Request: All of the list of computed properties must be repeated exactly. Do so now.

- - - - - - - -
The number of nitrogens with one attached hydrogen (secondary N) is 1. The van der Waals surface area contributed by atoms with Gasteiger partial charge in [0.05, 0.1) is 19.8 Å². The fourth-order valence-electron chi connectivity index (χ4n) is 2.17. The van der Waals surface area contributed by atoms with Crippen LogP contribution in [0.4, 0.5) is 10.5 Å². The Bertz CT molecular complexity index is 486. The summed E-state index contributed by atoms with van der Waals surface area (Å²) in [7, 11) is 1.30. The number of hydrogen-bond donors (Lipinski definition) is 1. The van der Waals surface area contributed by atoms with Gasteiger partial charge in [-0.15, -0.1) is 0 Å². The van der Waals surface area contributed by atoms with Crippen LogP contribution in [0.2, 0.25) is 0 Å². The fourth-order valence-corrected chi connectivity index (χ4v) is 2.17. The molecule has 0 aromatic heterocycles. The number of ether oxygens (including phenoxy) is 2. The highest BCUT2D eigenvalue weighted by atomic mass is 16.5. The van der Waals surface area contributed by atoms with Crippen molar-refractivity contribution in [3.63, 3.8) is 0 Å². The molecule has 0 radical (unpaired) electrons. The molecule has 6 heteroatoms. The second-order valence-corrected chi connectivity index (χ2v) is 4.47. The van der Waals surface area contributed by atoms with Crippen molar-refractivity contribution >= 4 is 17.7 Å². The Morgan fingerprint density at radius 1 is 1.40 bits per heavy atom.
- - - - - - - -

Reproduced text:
The number of nitrogens with one attached hydrogen (secondary N) is 1. The van der Waals surface area contributed by atoms with Gasteiger partial charge in [0.05, 0.1) is 19.8 Å². The fourth-order valence-electron chi connectivity index (χ4n) is 2.17. The van der Waals surface area contributed by atoms with Crippen LogP contribution in [0.4, 0.5) is 10.5 Å². The Bertz CT molecular complexity index is 486. The summed E-state index contributed by atoms with van der Waals surface area (Å²) in [7, 11) is 1.30. The number of hydrogen-bond donors (Lipinski definition) is 1. The van der Waals surface area contributed by atoms with Gasteiger partial charge in [-0.15, -0.1) is 0 Å². The van der Waals surface area contributed by atoms with Crippen LogP contribution in [0.2, 0.25) is 0 Å². The fourth-order valence-corrected chi connectivity index (χ4v) is 2.17. The molecule has 0 aromatic heterocycles. The number of ether oxygens (including phenoxy) is 2. The highest BCUT2D eigenvalue weighted by atomic mass is 16.5. The van der Waals surface area contributed by atoms with Crippen molar-refractivity contribution in [3.63, 3.8) is 0 Å². The molecule has 0 radical (unpaired) electrons. The molecule has 6 heteroatoms. The second-order valence-corrected chi connectivity index (χ2v) is 4.47. The van der Waals surface area contributed by atoms with Crippen molar-refractivity contribution >= 4 is 17.7 Å². The Morgan fingerprint density at radius 1 is 1.40 bits per heavy atom.